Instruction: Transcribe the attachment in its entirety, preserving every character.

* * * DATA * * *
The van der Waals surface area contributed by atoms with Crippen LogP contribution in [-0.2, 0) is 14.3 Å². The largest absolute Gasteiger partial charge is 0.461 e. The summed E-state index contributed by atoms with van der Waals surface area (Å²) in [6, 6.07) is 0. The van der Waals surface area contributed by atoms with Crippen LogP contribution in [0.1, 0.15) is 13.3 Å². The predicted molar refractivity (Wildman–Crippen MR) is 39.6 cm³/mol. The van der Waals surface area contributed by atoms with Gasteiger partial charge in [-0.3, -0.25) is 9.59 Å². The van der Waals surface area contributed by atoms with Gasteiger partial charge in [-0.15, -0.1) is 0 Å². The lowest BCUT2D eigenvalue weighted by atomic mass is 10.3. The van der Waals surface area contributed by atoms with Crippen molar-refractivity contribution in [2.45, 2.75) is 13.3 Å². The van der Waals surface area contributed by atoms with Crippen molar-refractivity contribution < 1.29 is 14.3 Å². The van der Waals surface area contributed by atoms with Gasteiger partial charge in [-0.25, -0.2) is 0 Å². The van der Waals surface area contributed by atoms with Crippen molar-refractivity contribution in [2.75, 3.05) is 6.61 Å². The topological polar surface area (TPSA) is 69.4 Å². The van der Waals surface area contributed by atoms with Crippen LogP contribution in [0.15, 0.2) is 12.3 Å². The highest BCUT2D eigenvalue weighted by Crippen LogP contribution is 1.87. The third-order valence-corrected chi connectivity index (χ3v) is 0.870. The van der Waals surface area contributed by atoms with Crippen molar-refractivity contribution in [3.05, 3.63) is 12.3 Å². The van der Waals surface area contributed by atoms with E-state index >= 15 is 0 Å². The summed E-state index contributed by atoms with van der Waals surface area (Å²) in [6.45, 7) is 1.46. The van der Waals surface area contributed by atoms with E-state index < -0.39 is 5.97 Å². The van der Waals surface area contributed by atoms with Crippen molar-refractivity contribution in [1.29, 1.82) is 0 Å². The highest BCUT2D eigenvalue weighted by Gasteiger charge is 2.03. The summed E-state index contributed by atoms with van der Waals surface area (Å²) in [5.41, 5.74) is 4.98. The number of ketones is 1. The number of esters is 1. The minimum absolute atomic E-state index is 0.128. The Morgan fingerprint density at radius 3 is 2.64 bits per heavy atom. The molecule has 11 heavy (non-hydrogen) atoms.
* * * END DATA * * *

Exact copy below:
The van der Waals surface area contributed by atoms with Crippen LogP contribution in [-0.2, 0) is 14.3 Å². The largest absolute Gasteiger partial charge is 0.461 e. The summed E-state index contributed by atoms with van der Waals surface area (Å²) in [6, 6.07) is 0. The van der Waals surface area contributed by atoms with Crippen LogP contribution in [0.1, 0.15) is 13.3 Å². The predicted molar refractivity (Wildman–Crippen MR) is 39.6 cm³/mol. The van der Waals surface area contributed by atoms with Gasteiger partial charge in [-0.3, -0.25) is 9.59 Å². The van der Waals surface area contributed by atoms with Gasteiger partial charge in [-0.15, -0.1) is 0 Å². The lowest BCUT2D eigenvalue weighted by atomic mass is 10.3. The van der Waals surface area contributed by atoms with Crippen molar-refractivity contribution in [2.45, 2.75) is 13.3 Å². The van der Waals surface area contributed by atoms with Crippen molar-refractivity contribution < 1.29 is 14.3 Å². The van der Waals surface area contributed by atoms with Gasteiger partial charge in [-0.25, -0.2) is 0 Å². The van der Waals surface area contributed by atoms with Crippen molar-refractivity contribution in [2.75, 3.05) is 6.61 Å². The topological polar surface area (TPSA) is 69.4 Å². The van der Waals surface area contributed by atoms with Crippen LogP contribution in [0.15, 0.2) is 12.3 Å². The highest BCUT2D eigenvalue weighted by Crippen LogP contribution is 1.87. The third-order valence-corrected chi connectivity index (χ3v) is 0.870. The van der Waals surface area contributed by atoms with Crippen molar-refractivity contribution in [3.05, 3.63) is 12.3 Å². The van der Waals surface area contributed by atoms with E-state index >= 15 is 0 Å². The summed E-state index contributed by atoms with van der Waals surface area (Å²) in [6.45, 7) is 1.46. The van der Waals surface area contributed by atoms with E-state index < -0.39 is 5.97 Å². The van der Waals surface area contributed by atoms with Crippen molar-refractivity contribution in [1.29, 1.82) is 0 Å². The highest BCUT2D eigenvalue weighted by Gasteiger charge is 2.03. The summed E-state index contributed by atoms with van der Waals surface area (Å²) in [5.41, 5.74) is 4.98. The number of ketones is 1. The number of esters is 1. The minimum absolute atomic E-state index is 0.128. The Morgan fingerprint density at radius 3 is 2.64 bits per heavy atom. The molecule has 11 heavy (non-hydrogen) atoms.